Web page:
Dad looked like he was in a trance. He slid Mr. Luisi’s trifocals down low on his nose, like he wore them when he read the sports page on his front porch, and straightened his plaid bow tie.
“Looks like he’s about to pop up and dance the Tarantella like he did at his daughter’s wedding,” Dad said to himself.
Nonna poked Dad’s shoulder with her bony finger. His head spun around like Linda Blair in that movie, “The Exorcist.”
Dad looked at me all teary eyed. I didn’t know if he’d gotten emotional because of what he'd heard happened at school or if he was thrilled with the job he’d done on Mr. Luisi.
“Are you okay, Son?”
Nonna slammed her head with the palm of her hand.
“If you call being abused by a pack of punks okay, he’s fine.”
“I’ll live,” I said.
She motioned for me to follow her upstairs. Dad peeled off his rubber gloves and trudged up after us.
“Sit down,” Nonna said, offering me a plate of oatmeal raisin cookies. “Pour yourself a glass of milk. You’ll feel better.”
What exciting story are you working on next?
I’ve written a book called Cool Things to Do While a Bully’s Bugging You and am currently looking for a publisher. I’m also thinking about writing a kids’ self-help book called How to Get Along with the Adults in Your Life When You Just Want to Tell Them to Bug Off. I’ve traditionally published all of my books except for Elliot K. Carnucci is a Big, Fat Loser, the subject of this interview. I felt that since it was somewhat controversial, I’d be better off self-publishing it. I’ve also published a prayer book for pre-teen and teenage girls called Hi, God, It’s Me: e-prayers for teenage girls after my publisher gave me back the e-rights. It’s a kid-friendly, non-preachy, non-denominational prayer book for all religions.
When did you first consider yourself a writer?
I knew I’d always write when I published an article in my local paper about my work as a young waitress (I was thirteen!) in a hot spot ice cream parlor in my neighborhood in suburban Philadelphia. It was called “I Was a Pig at Greenwood Dairies” and chronicled the fun my friends and I had making monster sundaes with six scoops of ice cream and every topping imaginable. Those who could demolish one of these “Pig’s Dinners” were awarded a coveted badge which proclaimed them pigs at Greenwood Dairies.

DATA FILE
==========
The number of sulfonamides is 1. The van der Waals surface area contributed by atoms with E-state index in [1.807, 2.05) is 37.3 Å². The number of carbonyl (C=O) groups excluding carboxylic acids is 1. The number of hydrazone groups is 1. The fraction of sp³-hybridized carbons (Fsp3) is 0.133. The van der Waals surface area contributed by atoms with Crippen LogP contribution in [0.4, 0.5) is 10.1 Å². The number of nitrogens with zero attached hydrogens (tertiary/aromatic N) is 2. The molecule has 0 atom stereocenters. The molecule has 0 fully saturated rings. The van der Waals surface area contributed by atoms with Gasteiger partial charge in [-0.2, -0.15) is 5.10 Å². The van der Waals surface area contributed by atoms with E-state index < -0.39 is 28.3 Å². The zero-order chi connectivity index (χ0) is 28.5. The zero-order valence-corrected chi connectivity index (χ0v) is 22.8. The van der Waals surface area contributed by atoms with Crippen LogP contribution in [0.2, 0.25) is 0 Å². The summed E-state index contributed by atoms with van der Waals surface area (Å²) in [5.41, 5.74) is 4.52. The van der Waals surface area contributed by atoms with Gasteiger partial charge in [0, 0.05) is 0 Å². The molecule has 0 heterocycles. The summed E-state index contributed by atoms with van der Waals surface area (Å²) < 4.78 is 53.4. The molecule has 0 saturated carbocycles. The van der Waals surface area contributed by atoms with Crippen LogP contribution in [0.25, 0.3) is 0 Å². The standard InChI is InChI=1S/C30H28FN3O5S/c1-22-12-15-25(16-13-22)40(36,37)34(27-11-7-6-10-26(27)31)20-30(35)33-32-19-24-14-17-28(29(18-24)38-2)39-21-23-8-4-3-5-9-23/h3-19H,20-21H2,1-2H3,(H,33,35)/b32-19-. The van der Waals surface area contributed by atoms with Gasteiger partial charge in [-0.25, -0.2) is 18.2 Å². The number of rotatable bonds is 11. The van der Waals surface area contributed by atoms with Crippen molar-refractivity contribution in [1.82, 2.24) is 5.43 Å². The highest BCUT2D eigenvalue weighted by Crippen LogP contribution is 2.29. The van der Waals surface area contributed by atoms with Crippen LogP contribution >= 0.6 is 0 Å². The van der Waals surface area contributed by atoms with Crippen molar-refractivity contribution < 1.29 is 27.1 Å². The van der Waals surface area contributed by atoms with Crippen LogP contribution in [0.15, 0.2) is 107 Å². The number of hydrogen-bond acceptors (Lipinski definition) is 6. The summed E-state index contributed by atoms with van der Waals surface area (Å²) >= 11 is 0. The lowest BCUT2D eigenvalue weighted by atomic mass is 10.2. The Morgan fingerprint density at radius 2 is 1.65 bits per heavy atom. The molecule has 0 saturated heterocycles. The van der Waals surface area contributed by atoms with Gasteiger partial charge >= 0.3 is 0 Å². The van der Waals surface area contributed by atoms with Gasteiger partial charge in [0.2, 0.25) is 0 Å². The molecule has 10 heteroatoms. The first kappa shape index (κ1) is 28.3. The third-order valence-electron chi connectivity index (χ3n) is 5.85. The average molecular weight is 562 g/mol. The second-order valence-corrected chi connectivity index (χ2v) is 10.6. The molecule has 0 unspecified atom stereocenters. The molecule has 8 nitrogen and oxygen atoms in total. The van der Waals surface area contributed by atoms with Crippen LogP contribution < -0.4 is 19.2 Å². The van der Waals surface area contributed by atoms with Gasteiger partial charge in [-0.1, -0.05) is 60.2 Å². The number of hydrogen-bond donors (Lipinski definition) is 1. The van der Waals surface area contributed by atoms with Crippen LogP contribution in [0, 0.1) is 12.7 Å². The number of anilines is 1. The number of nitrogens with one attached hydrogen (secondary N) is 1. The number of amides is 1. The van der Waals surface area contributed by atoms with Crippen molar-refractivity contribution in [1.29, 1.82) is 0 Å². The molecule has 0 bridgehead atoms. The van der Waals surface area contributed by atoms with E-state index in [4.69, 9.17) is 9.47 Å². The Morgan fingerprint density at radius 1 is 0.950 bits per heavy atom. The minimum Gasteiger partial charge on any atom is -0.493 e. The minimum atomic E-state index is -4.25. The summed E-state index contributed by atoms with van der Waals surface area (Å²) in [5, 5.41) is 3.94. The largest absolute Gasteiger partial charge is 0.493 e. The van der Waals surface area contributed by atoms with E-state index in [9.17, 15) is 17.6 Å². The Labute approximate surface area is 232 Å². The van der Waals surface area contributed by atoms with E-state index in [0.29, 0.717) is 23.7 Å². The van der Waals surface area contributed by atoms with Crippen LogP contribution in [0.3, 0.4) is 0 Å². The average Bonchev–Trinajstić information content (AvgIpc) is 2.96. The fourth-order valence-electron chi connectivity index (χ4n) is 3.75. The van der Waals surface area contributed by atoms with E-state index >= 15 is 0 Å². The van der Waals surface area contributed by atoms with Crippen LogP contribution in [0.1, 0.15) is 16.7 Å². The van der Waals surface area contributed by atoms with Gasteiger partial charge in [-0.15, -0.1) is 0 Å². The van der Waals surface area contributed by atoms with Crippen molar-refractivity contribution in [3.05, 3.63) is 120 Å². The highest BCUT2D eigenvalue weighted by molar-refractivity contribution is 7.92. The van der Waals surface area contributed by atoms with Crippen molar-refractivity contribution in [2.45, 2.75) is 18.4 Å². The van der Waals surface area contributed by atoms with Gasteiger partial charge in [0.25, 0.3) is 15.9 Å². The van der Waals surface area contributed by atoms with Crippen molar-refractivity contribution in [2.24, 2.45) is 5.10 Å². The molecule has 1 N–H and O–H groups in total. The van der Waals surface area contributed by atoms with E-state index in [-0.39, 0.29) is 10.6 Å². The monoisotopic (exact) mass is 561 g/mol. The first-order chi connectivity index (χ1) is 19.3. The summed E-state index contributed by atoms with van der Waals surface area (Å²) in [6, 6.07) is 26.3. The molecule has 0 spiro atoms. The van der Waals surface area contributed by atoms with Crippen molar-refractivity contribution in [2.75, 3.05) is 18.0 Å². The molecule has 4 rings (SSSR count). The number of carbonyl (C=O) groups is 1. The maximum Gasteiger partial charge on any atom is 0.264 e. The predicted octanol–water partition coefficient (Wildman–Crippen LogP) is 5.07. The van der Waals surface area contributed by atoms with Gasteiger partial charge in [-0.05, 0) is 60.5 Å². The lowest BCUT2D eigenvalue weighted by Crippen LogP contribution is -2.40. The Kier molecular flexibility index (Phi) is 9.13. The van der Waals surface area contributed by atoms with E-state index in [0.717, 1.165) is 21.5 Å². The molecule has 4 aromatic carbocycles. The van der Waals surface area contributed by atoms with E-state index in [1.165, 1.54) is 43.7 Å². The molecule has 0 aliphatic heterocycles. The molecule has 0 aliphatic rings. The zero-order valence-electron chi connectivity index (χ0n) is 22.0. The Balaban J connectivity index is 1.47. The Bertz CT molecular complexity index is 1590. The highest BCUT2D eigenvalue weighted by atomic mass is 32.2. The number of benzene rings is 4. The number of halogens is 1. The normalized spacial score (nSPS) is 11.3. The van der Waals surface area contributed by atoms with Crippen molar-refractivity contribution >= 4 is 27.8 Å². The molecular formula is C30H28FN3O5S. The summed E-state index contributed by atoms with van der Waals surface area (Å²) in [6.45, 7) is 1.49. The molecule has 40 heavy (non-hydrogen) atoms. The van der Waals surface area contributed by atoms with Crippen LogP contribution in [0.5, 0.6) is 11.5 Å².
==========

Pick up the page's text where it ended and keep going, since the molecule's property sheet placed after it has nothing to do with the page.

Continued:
After I retired from the PhiIadelphia school system, I wrote a study guide about Cynthia Voigt’s young adult books for J. Weston Walch, an educational company; subsequently, the publisher accepted my grammar book called Grammar Workout. I’ve written many books since then and plan to write until I can no longer hammer out the words on my computer, which, I hope, is never.
Do you write full-time? If so, what's your work day like? If not, what do you do other than write and how do you find time to write?
I write whenever I can. I’m an exercise nut (Zumba is my favorite), and always make time for that. I also like to read, cook, and visit my grandchildren.
What would you say is your interesting writing quirk?
My most interesting writing quirk is dreaming up a title to help me create a book. First the title enters my mind. Then the book begins to take shape directly from the title. Very few publishers have changed my titles because the titles always tell you exactly what my book is about. I think the title Elliot K. Carnucci is a Big, Fat Loser is my wildest title yet. It’s also my favorite of all the books I’ve written. I hated to leave the characters behind and plan to write a sequel that takes place in the funeral home and deals with kids getting together to help each other with bullying problems. Mr. Boardly, Elliot’s mentor, was patterned after a beloved school custodian I worked with named Scotty. One of my daughters says I’m Nonna, the grandmother. However, I don’t think I’m quite as bossy or meddlesome as she is.
As a child, what did you want to be when you grew up?
I’ve always wanted to be a teacher and a writer, and I was fortunate enough to have the honor of being both.
Anything additional you want to share with the readers?
Please write to me on my website, I’d like to know what you think of Elliot and if you can relate to anyone in the story. I’d love to hear your readers’ feedback on any of my books.
Thank you, Catherine! Readers, don’t forget to comment below if you’d like a chance to win the gift card.